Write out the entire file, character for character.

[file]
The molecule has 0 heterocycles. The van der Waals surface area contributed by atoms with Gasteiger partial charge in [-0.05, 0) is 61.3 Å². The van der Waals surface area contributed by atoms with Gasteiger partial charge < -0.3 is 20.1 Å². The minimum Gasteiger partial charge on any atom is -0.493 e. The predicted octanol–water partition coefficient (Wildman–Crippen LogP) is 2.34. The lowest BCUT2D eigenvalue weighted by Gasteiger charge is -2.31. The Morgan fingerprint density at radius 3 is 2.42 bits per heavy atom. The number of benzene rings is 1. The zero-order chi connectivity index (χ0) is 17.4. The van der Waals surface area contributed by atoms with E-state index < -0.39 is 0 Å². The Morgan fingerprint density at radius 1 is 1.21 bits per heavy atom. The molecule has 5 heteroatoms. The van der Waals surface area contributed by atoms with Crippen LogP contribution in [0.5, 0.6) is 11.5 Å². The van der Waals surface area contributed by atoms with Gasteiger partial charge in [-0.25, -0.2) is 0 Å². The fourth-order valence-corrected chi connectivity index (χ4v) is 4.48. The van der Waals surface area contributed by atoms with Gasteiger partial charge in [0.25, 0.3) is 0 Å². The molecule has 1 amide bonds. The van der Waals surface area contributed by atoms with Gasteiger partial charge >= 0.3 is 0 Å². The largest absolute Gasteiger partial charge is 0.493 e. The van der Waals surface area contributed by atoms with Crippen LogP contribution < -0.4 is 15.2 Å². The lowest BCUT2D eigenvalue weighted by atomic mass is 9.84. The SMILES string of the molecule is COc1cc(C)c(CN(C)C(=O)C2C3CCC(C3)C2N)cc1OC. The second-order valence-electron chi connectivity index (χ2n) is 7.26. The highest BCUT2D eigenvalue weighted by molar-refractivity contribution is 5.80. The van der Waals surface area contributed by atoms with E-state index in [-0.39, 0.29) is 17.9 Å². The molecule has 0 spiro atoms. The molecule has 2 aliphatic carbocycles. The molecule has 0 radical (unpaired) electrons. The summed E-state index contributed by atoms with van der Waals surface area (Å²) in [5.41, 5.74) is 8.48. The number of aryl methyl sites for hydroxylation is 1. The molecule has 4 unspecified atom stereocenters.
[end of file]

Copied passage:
The molecule has 0 heterocycles. The van der Waals surface area contributed by atoms with Gasteiger partial charge in [-0.05, 0) is 61.3 Å². The van der Waals surface area contributed by atoms with Gasteiger partial charge < -0.3 is 20.1 Å². The minimum Gasteiger partial charge on any atom is -0.493 e. The predicted octanol–water partition coefficient (Wildman–Crippen LogP) is 2.34. The lowest BCUT2D eigenvalue weighted by Gasteiger charge is -2.31. The Morgan fingerprint density at radius 3 is 2.42 bits per heavy atom. The number of benzene rings is 1. The zero-order chi connectivity index (χ0) is 17.4. The van der Waals surface area contributed by atoms with E-state index < -0.39 is 0 Å². The Morgan fingerprint density at radius 1 is 1.21 bits per heavy atom. The molecule has 5 heteroatoms. The van der Waals surface area contributed by atoms with Crippen LogP contribution in [0.5, 0.6) is 11.5 Å². The van der Waals surface area contributed by atoms with Gasteiger partial charge in [-0.25, -0.2) is 0 Å². The fourth-order valence-corrected chi connectivity index (χ4v) is 4.48. The van der Waals surface area contributed by atoms with Gasteiger partial charge in [0.25, 0.3) is 0 Å². The molecule has 1 amide bonds. The van der Waals surface area contributed by atoms with Gasteiger partial charge >= 0.3 is 0 Å². The largest absolute Gasteiger partial charge is 0.493 e. The van der Waals surface area contributed by atoms with Crippen LogP contribution < -0.4 is 15.2 Å². The lowest BCUT2D eigenvalue weighted by atomic mass is 9.84. The SMILES string of the molecule is COc1cc(C)c(CN(C)C(=O)C2C3CCC(C3)C2N)cc1OC. The second-order valence-electron chi connectivity index (χ2n) is 7.26. The highest BCUT2D eigenvalue weighted by molar-refractivity contribution is 5.80. The van der Waals surface area contributed by atoms with E-state index in [-0.39, 0.29) is 17.9 Å². The molecule has 0 spiro atoms. The molecule has 2 aliphatic carbocycles. The molecule has 0 radical (unpaired) electrons. The summed E-state index contributed by atoms with van der Waals surface area (Å²) in [5.41, 5.74) is 8.48. The number of aryl methyl sites for hydroxylation is 1. The molecule has 4 unspecified atom stereocenters.